10. Yes, it is. Warner Archive has a 4-film Eddie Cantor Collection on DVD. It contains the following Samuel Goldwyn movies: "Palmy Days" (1931), "The Kid from Spain" (1932), "Roman Scandals" (1933), and "Strike Me Pink" (1936). "Strike Me Pink" is the only one that was on our viewing list. I always liked "Roman Scandals" and remember Lucille Ball and Betty Grable are Goldwyn Girls in it. Other musical comedies of interest: "The Cocoanuts" (1929) with the Marx Brothers. "Fra Diavolo" (1933) and "Swiss Miss" (1938) with Laurel & Hardy. Any early "Road" picture with Bob Hope & Bi
  11. Thanks for pointing that out. It makes sense now, but I didn't make the connection. Now, on to the questions: Though it is not necessary for a movie that has a very stylized sequence, like the ballet ending of "An American in Paris" (1951), to use a less-than-realistic approach throughout the film, it lessens the roughness of the transition to that very stylized sequence to do so. When the whole movie is presented in a stylized fashion, the audience is already attuned to the fact that they are not dealing with a realistic presentation and transition smoothly to the ultra-stylized.
  12. At the start of this scene with the elocution professor (Bobby Watson), it is Don (Gene Kelly) who is the serious student, while Cosmo (Donald O'Connor) is the class clown. It is Don who was ordered to take the lesson; Cosmo is there as a pal going along for the ride. Cosmo initially feigns interest and enthusiasm for what the professor presents but quickly begins to mock him behind his back. The professor's mood changes, as he turns and catches Cosmo making funny faces. The look indicates that the professor begins to realize that he is not the one in control of the situation. As Don tries to
  13. However you define the continuum of female representation in the 1950's, Doris Day in "Calamity Jane" (1953) would be at the extreme, rather than in the middle. If the continuum runs from very feminine to more masculine, she would be on the "masculine" end; if it runs from more feminine to less feminine, she would be on the "less feminine" end. She clearly goes against the general trend of the postwar era to present women in a more feminine and traditional way. There was a conscious effort to return to the prewar social dynamic that had been disrupted by World War 2. In this role, she clearly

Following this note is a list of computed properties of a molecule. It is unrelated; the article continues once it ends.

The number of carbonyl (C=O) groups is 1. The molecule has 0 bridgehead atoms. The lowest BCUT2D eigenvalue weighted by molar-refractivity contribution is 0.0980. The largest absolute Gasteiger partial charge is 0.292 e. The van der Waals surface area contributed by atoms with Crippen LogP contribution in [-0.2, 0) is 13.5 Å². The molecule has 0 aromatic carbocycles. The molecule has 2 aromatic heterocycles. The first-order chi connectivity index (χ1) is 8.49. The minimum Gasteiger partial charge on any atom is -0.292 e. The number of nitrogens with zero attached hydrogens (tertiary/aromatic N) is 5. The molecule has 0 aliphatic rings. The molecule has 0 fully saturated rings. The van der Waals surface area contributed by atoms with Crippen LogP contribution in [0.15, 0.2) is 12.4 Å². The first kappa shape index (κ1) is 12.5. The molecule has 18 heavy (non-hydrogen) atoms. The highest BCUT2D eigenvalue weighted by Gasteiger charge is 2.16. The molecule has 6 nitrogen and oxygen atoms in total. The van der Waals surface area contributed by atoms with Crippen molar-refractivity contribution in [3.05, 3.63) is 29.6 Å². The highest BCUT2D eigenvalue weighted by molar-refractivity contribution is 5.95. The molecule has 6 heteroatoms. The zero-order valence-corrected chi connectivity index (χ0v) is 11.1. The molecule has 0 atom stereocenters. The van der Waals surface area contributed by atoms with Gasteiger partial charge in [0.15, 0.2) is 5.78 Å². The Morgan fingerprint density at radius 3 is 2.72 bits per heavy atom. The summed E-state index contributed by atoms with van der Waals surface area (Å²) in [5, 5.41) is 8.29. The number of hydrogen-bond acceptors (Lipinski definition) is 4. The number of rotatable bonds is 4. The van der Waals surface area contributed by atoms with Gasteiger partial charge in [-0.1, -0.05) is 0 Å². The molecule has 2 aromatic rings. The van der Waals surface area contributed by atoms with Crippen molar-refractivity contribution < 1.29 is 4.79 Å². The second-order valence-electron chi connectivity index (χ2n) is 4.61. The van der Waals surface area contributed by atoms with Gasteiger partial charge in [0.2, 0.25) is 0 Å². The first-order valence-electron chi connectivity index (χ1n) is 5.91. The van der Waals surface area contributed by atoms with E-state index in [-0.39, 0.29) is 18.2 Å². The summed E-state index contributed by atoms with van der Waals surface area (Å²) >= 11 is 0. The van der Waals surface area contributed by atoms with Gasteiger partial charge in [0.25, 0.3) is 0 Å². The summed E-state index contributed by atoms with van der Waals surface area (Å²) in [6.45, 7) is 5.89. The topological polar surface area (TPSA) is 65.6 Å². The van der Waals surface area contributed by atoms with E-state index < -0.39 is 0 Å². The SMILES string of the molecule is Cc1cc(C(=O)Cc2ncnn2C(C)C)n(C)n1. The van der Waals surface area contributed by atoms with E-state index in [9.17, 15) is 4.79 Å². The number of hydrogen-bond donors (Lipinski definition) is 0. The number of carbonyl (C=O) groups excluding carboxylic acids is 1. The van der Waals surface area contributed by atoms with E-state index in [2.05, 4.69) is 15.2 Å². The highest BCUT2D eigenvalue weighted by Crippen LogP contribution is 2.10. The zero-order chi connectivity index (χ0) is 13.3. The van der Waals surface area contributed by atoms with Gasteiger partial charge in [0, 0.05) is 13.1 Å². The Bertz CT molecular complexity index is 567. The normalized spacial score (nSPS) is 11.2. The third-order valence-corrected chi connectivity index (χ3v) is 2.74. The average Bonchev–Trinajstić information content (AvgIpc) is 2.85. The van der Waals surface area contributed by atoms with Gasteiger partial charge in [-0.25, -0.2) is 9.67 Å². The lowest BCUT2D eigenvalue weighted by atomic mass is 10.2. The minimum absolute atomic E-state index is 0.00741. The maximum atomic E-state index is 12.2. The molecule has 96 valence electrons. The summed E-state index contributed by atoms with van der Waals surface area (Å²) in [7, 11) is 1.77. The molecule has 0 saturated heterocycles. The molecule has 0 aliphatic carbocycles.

14. The number is a collaborative effort, with no one standing out or being the center of focus. They work as a group, although Lester (Oscar Levant) drops out for some of the dance steps. Even this was done in a way that does not distract from the group action. Additionally, the dance steps are direct and simple, making Lily (Nanette Fabray) and Jeffrey (Jack Buchanan) look equal in ability to Tony (Fred Astaire), in spite of Astaire's superior talent. This differs from the approaches we saw in the earlier musicals, where an individual or a pair was the focus of a dance number of great virtuosity
  15. The scene starts with Petunia (Ethel Waters) at her lowest point, as she believes her husband, Little Joe (Eddie Anderson), has died. When she hears his voice, she runs to his bedside and is overjoyed to find him alive. She sings "Happiness is just a thing called Joe" with a combination of love and happiness. Her happiness grows to giddiness, as she realizes that she has regained something she thought she has lost. Now more than ever, he is the center of her world. As the song continues (and time passes), the scene shifts outside. Little Joe sits in his wheelchair in the sun, as Petunia pulls
  16. This is a courtship "dance" of the hunter and the hunted, with the traditional gender roles reversed. Dennis innocently steps into range in the narrow hallway, and Shirley blocks his path. She checks his every move to get around her and keeps him trapped. He backs up to try to get away, but she won't relent. Every time he tries to open the ground between them, she moves to close it. With mounting fear, he bolts for the stairs and heads for the bleachers. But, she is in hot pursuit, and he finds he has no place to run or hide. He must surrender; he is the victim of "fate." The scene
  17. No surprise here, my first Judy Garland film was "The Wizard of Oz" (1939). I saw it on television every year, starting in the early 1960's. We watched it as a family on our black and white TV. Years later, I saw it in color (and sepia) and was enchanted again. She was amazing in that role as the little lost girl, with the big voice, who was trying to get back home. Later in the 1960's, her personification in this movie was in stark contrast with her widely publicized personal problems and her sad death. Frankly, I was drawn to young Judy, but put off by what she had become. As a young movie